Due to their focus on cost-efficient techniques for building rockets and by using proven and inexpensive materials, Astra will try to drive down the cost of accessing space. In the future, they will be offering dedicated launch services at a significantly lower price, compared to any other orbital vehicle in operation today.


Astra, previously known as Ventions LLC, is a launch vehicle provider founded in 2005 and based in Alameda, California. Rocket 3.1, their most current launch vehicle, gets its name from being their third main iteration of their launch vehicle.

Rocket 3.1 will be their first orbital rocket with its first orbital test flight on August 3, 2020. As Ventions LLC, their initial focus was to pioneer a new and innovative fabrication technique to create fine-featured injectors and cooling channels in rocket engines. They developed small impellers with blade heights as small as 0.51 mm (0.02 inches). In September 2016, Ventions LLC became Astra. Astra’s next milestones were their two suborbital test launches of  Rocket 1.0 and Rocket 2.0. They launched on July 20, 2018 and November 29, 2018 respectively.


Despite Astra being a rather new launch provider, it already employs some major space industry veterans and former SpaceX employees. Such engineers as Chris Thompson, Matt Lehman, Roger Carlson and Bryson Gentile, who were founding members, are part of the propulsion team. They worked on the Dragon capsule and on the Falcon 9, respectively.

Astra’s future goal is to become the FedEx of space deliveries in the small-sat sector by providing an easy to build transportable launch system that is cheap and simple.

DARPA Competition

Early in 2018, the Defense Advanced Research Projects Agency, also known as DARPA, started a launch contest where contestants could win a grand prize of $10 million USD. Participants had to meet the following criteria:

  • two separate launches
  • different launch sites
  • short notification to first launch
  • only days to two weeks between launches
  • different payloads
  • different orbits

Initially, 18 teams got pre-qualified by DARPA. However, only three became finalists: Virgin Orbit’s VOX Space subsidiary, Vector Space and Astra. While Vector Space ran into financial problems, Virgin Orbit dropped out because they focused on getting their air-launch system ready for commercial operations. Therefore, only Astra remained as the final participant.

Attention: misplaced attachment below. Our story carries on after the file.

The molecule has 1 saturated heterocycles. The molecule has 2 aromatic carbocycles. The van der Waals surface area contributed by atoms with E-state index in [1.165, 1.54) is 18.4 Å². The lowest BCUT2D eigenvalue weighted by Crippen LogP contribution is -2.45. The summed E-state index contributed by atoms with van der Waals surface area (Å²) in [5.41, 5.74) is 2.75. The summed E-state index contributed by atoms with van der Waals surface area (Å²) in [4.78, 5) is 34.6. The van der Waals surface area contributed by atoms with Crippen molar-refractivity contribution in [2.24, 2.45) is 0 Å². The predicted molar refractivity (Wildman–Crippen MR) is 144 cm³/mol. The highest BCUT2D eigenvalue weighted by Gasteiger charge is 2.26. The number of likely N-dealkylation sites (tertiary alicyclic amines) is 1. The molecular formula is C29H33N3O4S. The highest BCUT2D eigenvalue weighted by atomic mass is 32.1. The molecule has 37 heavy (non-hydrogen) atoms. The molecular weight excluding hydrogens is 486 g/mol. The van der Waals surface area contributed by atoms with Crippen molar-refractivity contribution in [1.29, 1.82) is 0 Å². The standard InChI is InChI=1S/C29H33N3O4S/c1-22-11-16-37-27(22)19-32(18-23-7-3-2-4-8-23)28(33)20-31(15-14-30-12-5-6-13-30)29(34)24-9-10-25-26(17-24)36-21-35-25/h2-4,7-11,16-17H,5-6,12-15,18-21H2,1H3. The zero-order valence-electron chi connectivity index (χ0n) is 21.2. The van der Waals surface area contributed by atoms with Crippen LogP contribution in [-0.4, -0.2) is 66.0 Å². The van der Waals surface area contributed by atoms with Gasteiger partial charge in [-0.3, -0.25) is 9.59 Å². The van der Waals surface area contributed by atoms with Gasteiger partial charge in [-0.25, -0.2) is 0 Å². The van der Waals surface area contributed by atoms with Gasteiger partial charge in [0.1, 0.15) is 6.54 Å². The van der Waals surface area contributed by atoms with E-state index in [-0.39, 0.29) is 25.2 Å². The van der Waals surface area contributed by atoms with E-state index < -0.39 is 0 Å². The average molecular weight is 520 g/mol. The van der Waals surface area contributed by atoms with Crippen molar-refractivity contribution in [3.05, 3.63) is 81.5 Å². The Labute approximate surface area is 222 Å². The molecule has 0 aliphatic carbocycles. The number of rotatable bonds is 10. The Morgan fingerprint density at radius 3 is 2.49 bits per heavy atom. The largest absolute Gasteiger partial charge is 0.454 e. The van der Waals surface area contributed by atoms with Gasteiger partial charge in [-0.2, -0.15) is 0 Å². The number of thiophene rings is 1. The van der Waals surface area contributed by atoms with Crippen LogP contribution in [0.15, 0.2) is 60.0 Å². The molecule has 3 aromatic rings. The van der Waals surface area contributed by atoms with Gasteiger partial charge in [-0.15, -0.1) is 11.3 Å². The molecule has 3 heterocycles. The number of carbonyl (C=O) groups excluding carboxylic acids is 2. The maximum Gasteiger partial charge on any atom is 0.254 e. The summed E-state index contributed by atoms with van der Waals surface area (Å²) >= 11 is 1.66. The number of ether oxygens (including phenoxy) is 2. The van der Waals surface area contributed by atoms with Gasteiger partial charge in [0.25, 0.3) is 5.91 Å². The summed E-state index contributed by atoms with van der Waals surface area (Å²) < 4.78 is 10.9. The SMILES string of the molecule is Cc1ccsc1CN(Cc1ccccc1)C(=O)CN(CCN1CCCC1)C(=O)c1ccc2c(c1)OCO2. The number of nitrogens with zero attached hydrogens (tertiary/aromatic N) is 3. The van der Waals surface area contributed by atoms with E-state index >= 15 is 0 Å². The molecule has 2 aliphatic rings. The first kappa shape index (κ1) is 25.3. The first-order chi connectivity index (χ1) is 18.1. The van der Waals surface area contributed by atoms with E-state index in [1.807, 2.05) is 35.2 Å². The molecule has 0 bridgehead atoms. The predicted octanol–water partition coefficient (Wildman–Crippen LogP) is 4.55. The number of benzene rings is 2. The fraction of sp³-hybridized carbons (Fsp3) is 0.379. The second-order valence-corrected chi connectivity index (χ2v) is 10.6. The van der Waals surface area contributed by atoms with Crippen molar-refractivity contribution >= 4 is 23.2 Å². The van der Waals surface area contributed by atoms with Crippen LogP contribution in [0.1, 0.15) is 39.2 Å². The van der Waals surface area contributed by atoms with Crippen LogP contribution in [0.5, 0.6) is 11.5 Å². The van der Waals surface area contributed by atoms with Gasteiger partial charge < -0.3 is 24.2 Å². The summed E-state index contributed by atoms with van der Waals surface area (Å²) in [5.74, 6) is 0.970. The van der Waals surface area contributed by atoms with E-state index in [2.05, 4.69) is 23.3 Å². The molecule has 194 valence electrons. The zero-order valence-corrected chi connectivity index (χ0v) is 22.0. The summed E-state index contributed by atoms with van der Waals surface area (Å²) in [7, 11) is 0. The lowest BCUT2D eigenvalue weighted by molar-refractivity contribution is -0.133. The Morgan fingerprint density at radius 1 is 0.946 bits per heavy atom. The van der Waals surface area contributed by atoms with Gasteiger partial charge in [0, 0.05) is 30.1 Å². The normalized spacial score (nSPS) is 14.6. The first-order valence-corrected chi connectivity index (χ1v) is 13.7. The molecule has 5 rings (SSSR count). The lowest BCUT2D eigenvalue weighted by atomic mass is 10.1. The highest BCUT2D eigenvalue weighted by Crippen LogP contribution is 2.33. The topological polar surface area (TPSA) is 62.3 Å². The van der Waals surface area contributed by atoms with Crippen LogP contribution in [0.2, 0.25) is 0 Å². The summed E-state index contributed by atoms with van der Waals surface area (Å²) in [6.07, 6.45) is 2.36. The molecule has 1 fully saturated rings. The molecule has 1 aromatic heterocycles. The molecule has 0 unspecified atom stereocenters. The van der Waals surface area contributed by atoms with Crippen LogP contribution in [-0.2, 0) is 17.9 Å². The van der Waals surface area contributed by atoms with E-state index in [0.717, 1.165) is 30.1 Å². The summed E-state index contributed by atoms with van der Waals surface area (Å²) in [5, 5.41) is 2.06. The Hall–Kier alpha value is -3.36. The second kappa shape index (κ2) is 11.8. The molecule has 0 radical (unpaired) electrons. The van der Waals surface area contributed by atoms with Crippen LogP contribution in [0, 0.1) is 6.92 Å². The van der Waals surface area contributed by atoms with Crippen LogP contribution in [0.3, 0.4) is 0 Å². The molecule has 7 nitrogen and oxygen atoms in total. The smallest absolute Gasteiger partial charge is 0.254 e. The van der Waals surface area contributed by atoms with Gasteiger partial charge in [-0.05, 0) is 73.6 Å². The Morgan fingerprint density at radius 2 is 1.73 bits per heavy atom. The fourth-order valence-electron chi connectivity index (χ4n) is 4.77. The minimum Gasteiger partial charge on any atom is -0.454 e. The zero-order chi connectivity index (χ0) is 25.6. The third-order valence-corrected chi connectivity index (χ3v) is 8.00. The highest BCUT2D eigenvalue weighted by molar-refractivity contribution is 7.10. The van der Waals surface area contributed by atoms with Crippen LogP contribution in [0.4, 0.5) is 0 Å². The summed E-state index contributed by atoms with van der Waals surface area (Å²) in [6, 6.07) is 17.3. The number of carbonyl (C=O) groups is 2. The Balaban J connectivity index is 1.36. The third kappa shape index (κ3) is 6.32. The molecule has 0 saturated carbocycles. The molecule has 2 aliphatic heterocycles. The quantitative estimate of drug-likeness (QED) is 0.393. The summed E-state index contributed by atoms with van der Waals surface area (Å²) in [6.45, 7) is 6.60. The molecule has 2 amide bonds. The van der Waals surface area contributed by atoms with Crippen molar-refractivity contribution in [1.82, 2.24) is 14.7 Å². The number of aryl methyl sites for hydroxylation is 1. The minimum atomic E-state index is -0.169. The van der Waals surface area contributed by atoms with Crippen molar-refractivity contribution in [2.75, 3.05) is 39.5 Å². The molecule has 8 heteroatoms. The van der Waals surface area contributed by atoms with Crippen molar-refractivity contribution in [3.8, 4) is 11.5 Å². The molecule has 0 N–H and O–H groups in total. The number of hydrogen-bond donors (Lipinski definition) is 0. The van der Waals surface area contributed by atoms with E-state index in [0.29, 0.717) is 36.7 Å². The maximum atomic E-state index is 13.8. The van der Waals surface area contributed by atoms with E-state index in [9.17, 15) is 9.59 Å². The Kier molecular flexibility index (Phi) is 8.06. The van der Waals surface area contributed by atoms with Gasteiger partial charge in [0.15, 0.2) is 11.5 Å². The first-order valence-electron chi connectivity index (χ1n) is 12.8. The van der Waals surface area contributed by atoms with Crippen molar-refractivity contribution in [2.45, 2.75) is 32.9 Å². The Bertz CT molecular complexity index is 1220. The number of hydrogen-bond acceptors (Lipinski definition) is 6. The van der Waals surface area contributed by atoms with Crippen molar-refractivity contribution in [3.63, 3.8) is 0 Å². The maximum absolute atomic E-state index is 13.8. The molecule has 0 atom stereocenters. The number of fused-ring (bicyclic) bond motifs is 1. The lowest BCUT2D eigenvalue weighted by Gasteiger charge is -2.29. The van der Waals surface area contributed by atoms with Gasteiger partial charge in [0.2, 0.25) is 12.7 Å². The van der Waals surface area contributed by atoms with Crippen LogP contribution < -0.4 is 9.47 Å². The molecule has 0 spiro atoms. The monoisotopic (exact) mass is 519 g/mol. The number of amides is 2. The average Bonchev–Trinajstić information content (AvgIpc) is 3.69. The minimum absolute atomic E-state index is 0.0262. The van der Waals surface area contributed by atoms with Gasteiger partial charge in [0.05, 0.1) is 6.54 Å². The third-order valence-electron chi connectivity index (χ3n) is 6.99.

After continuous delays because of bad weather, Astra had to scrub their “One of Three ” launch attempt on March 2 at T-53 seconds. A faulty sensor on Rocket 3.0’s first stage caused the scrub. The March 2, 2020 launch date was the last day in the launch window of the DARPA’s Launch Challenge. The scrub meant that Astra lost out on $12 million USD in prize money. In a tweet they published after the scrub, they explained that safety and complete investigation of the problem is more important to them than winning the DARPA launch challenge. By doing so, they want to increase the probability of overall success of their three-launch campaign.

Astra’s Rocket 3.0 on its mobile launch structure during flight preps for the DARPA launch challenge. (Credit: DARPA)

In a post-scrub interview, Chris Kemp stated that Astra needs to get a new FAA licence to launch, since it will no longer be the DARPA launch challenge payload. “We expect the new license approval to take one to two weeks, but no longer than a month.”

Loss of Rocket 3.0

After a wet dress rehearsal as part of a pre-launch test in March, Astra’s Rocket 3.0 suffered from a catastrophic anomaly. This incident lead to the loss of Rocket 3.0. The anomaly was caused by a valve which was stuck open during de-tanking of the rocket. Fortunately, nobody was harmed during this incident, and only Astra’s hardware was damaged. Astra went back to the drawing board and tried to recreate the problem with the valve which has previously been tested thousands of times. After months of finding the root to the problem, Astra implemented three levels of redundancy in order to prevent another anomaly.

    1. This mission is only known as “Rocket 3.1 Orbital Launch Attempt” and yes, they are trying to achieve orbit with this test flight.

  1. Hello Mr. Dodd,

    Do you know Astra’s e-mail address and/or telephone number? (Astra’s website has neither–just an e-mail “template” contact page, but I’ve received no reply to multiple queries.) I live in Fairbanks, and some years ago I was the volunteer historian for the Poker Flat Research Range, the University of Alaska Fairbanks’ sounding rocket launch site (it opened in March 1969) thirty miles north of town. I would like to contact Astra because there is a particular type of spacecraft that we here in the North Polar region could use (people in the South Polar region–and not just at the Antarctic bases–could also use one or more of them), and Astra’s Rocket 3.1 could loft them inexpensively from the PSCA on Kodiak Island. Now: